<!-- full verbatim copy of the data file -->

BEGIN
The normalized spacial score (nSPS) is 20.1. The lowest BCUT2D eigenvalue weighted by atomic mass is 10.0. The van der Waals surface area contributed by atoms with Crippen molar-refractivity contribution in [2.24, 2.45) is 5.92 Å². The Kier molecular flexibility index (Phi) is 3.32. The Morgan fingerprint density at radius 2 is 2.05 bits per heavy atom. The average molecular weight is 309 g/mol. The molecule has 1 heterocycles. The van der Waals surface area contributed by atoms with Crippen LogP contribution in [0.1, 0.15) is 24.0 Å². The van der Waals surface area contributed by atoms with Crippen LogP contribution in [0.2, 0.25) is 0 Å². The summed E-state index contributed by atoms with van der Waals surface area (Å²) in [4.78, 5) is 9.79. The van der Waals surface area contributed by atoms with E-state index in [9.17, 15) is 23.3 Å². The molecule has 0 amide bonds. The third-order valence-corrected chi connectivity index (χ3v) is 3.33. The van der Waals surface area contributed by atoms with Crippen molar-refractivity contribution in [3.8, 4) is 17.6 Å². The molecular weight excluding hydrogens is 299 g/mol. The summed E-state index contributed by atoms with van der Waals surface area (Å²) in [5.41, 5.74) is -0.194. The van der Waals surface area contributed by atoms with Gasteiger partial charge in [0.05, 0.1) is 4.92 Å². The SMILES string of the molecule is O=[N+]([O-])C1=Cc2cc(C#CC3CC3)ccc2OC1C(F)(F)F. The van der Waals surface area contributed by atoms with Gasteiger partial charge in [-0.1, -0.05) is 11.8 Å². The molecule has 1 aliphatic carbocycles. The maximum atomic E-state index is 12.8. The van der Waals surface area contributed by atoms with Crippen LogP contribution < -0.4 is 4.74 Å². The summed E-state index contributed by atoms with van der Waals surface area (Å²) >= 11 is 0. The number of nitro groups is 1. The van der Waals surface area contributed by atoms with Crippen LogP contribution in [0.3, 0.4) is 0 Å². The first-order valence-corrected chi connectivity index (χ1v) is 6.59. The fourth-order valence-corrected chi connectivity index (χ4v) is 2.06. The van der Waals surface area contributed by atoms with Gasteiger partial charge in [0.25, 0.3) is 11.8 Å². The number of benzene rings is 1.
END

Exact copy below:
The normalized spacial score (nSPS) is 20.1. The lowest BCUT2D eigenvalue weighted by atomic mass is 10.0. The van der Waals surface area contributed by atoms with Crippen molar-refractivity contribution in [2.24, 2.45) is 5.92 Å². The Kier molecular flexibility index (Phi) is 3.32. The Morgan fingerprint density at radius 2 is 2.05 bits per heavy atom. The average molecular weight is 309 g/mol. The molecule has 1 heterocycles. The van der Waals surface area contributed by atoms with Crippen LogP contribution in [0.1, 0.15) is 24.0 Å². The van der Waals surface area contributed by atoms with Crippen LogP contribution in [0.2, 0.25) is 0 Å². The summed E-state index contributed by atoms with van der Waals surface area (Å²) in [4.78, 5) is 9.79. The van der Waals surface area contributed by atoms with E-state index in [9.17, 15) is 23.3 Å². The molecule has 0 amide bonds. The third-order valence-corrected chi connectivity index (χ3v) is 3.33. The van der Waals surface area contributed by atoms with Crippen molar-refractivity contribution in [3.8, 4) is 17.6 Å². The molecular weight excluding hydrogens is 299 g/mol. The summed E-state index contributed by atoms with van der Waals surface area (Å²) in [5.41, 5.74) is -0.194. The van der Waals surface area contributed by atoms with Gasteiger partial charge in [0.05, 0.1) is 4.92 Å². The SMILES string of the molecule is O=[N+]([O-])C1=Cc2cc(C#CC3CC3)ccc2OC1C(F)(F)F. The van der Waals surface area contributed by atoms with Gasteiger partial charge in [-0.1, -0.05) is 11.8 Å². The molecule has 1 aliphatic carbocycles. The maximum atomic E-state index is 12.8. The van der Waals surface area contributed by atoms with Crippen LogP contribution < -0.4 is 4.74 Å². The summed E-state index contributed by atoms with van der Waals surface area (Å²) >= 11 is 0. The number of nitro groups is 1. The van der Waals surface area contributed by atoms with Crippen LogP contribution in [0.3, 0.4) is 0 Å². The first-order valence-corrected chi connectivity index (χ1v) is 6.59. The fourth-order valence-corrected chi connectivity index (χ4v) is 2.06. The van der Waals surface area contributed by atoms with Gasteiger partial charge in [0.25, 0.3) is 11.8 Å². The number of benzene rings is 1.